- Auxiliary Load Reduction Workshop Recommendation
- EV Everywhere should focus on advanced climate control technologies (passenger comfort and window defrost/defog) that use less energy to achieve the same level of climate control, allowing for a smaller, less expensive battery.
- EV Everywhere Workshop Finding
- Wireless charging could enhance consumer acceptance of PEVs, and the potential offered by the technology presents an opportunity for innovation. In the near term, static (stationary) wireless charging may provide convenience to the PEV driver.
- Major Energy Sources and Users; United States, Energy Information Administration
- EIA AEO 2013 Reference Cost; cryptic figure footnote citation, cited page 06.
When these goals are met, the levelized cost of an all-electric vehicle with a 280-mile range will be comparable to that of an ICE vehicle of similar size. Even before these ambitious goals are met, the levelized cost [purchase cost + operating cost] of most plug-in hybrid electric vehicles—and of all-electric vehicles with shorter ranges (such as 100 miles)—will be comparable to the levelized cost of ICE vehicles of similar size. Although there is little evidence that levelized cost plays an important role in vehicle purchase decisions for most consumers, there is substantial evidence that initial purchase price plays an important role—and meeting these targets will help to reduce the purchase price for plug-in electric vehicles. In light of uncertainty concerning consumer preferences and manufacturer plans for PEVs, DOE is selecting ambitious technical goals for this program.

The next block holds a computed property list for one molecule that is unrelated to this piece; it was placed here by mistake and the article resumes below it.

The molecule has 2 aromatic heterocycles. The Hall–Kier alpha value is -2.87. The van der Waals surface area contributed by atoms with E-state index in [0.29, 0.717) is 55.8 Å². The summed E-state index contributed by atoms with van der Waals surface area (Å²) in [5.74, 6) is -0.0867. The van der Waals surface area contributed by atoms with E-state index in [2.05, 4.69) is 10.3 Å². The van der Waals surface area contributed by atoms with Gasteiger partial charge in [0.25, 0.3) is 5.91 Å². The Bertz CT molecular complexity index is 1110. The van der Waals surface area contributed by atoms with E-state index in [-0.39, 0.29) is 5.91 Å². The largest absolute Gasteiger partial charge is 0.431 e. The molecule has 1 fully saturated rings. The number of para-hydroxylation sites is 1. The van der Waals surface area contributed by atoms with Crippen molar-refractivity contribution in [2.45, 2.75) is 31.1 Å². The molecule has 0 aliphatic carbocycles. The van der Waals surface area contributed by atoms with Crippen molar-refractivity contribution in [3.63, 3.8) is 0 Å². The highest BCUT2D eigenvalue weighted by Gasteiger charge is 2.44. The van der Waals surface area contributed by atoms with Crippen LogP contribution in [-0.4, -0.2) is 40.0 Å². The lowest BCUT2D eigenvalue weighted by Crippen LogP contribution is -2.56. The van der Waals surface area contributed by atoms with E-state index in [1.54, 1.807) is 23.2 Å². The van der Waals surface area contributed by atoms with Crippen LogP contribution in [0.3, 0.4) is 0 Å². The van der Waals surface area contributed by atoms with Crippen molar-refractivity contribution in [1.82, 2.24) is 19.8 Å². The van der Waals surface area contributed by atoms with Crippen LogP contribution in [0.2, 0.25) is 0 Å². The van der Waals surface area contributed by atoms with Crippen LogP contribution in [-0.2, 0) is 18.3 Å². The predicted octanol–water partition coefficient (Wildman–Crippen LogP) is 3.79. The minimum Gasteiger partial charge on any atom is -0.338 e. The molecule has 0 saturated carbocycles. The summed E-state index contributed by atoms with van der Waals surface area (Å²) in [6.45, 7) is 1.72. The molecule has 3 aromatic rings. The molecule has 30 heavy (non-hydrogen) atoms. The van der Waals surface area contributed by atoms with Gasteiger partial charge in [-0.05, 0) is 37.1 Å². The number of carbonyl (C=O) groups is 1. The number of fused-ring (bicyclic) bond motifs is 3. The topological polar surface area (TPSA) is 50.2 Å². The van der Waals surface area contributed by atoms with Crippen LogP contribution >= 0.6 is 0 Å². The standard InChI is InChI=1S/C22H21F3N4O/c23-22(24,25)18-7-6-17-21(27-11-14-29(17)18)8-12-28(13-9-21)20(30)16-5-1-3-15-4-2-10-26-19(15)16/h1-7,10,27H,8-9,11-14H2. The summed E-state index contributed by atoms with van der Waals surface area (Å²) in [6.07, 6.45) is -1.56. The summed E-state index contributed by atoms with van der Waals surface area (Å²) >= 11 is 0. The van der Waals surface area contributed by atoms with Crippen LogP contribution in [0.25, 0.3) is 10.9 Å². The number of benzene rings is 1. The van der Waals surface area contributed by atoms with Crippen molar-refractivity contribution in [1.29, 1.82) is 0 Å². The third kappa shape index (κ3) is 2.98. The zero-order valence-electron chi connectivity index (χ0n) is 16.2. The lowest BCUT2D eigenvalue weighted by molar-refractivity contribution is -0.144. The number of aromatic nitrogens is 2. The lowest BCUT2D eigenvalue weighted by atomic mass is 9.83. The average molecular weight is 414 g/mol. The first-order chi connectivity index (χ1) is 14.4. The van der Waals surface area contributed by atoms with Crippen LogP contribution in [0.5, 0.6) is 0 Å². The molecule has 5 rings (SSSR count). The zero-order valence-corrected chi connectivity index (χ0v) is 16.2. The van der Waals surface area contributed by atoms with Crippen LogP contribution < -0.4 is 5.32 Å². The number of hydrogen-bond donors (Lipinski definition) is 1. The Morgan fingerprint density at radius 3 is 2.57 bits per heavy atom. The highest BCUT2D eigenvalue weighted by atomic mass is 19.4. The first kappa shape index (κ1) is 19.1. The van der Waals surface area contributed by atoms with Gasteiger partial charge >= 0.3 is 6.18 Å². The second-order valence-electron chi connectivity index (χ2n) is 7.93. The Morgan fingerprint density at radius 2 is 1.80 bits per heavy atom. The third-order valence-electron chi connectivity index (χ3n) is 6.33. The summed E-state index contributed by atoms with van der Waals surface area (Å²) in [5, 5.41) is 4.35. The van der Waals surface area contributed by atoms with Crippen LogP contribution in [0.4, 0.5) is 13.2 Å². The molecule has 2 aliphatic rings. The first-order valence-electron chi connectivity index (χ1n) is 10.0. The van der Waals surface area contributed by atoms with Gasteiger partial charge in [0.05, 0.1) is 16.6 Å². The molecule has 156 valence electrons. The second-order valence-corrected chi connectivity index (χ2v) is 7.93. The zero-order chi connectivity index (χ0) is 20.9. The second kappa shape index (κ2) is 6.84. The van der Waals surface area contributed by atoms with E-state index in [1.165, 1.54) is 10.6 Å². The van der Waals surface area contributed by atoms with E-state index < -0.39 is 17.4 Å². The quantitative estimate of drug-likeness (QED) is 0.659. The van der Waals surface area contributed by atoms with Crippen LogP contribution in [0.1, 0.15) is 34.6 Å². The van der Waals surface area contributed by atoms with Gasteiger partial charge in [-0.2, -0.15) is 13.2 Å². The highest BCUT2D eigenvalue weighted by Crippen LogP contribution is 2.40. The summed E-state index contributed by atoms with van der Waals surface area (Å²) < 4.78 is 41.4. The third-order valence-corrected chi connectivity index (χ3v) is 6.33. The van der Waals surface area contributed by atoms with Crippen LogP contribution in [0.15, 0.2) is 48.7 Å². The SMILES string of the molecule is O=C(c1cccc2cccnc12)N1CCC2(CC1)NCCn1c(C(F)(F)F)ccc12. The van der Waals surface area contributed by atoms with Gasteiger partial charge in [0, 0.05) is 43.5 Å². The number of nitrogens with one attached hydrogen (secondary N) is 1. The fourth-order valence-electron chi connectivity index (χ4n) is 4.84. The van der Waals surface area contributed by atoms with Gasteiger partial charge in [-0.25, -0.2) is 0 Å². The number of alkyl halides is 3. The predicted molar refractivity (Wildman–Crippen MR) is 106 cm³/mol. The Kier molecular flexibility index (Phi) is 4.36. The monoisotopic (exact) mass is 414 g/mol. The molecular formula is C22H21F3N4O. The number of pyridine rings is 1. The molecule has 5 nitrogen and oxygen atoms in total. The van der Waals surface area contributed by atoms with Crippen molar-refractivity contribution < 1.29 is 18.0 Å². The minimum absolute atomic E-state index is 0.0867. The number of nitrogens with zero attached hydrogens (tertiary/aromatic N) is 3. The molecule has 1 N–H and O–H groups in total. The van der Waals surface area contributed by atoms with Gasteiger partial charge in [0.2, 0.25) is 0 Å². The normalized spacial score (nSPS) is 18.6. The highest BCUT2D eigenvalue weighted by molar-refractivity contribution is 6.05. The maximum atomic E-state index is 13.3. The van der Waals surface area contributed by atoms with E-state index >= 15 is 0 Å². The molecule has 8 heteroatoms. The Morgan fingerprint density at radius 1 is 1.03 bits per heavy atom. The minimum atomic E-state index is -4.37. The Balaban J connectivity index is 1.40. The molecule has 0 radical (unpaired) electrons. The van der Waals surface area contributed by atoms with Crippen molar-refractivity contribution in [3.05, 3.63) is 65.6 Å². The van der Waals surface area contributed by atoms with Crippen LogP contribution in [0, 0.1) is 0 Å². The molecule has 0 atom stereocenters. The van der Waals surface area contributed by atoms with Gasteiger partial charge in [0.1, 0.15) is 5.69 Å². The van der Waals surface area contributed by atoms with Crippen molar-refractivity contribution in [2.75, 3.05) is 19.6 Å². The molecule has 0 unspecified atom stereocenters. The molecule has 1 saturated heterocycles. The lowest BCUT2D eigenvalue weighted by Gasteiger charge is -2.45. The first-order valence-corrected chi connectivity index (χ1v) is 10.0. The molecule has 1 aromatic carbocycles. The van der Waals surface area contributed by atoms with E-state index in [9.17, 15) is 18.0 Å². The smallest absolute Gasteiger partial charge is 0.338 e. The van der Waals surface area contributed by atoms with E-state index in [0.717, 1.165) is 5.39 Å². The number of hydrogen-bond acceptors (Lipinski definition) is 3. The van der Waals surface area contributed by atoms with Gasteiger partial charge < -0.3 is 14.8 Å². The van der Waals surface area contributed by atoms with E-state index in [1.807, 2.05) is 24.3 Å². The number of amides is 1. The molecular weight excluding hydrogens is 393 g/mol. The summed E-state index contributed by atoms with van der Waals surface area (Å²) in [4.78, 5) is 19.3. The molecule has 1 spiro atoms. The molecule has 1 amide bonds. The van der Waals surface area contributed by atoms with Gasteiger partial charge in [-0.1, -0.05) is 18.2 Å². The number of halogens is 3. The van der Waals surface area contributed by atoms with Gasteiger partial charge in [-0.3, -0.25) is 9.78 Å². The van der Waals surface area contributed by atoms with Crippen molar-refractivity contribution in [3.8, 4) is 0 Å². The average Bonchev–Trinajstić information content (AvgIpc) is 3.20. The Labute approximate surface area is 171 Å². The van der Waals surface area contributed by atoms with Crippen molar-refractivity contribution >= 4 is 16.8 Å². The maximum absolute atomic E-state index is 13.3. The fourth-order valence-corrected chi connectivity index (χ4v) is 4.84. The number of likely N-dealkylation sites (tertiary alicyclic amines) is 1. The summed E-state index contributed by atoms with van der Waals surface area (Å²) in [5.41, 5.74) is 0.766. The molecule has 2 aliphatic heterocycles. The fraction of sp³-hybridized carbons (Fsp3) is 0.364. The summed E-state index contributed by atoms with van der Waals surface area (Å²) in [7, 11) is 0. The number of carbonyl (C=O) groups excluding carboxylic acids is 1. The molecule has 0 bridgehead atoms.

- Disclaimer: This paper does not represent, reflect, or endorse an existing, planned, or proposed policy of the U.S. Government, including but not limited to the U.S. Department of Energy. The U.S. Department of Energy does not guarantee the accuracy, relevance, timeliness, or completeness of information herein, and does not endorse any sources used to obtain this information. As such, this paper is not subject to the Information Quality Act and implementing regulations and guidelines.
- Reference herein to any specific commercial product, process, or service by trade name, trademark, manufacturer, or otherwise does not constitute or imply its endorsement, recommendation, or favoring by the United States government or any agency thereof.
David T. Danielsen, Dr.; Assistant Secretary for Energy Efficiency and Renewable Energy
Steven Chu, Dr.
Images & Actualities
Images from the report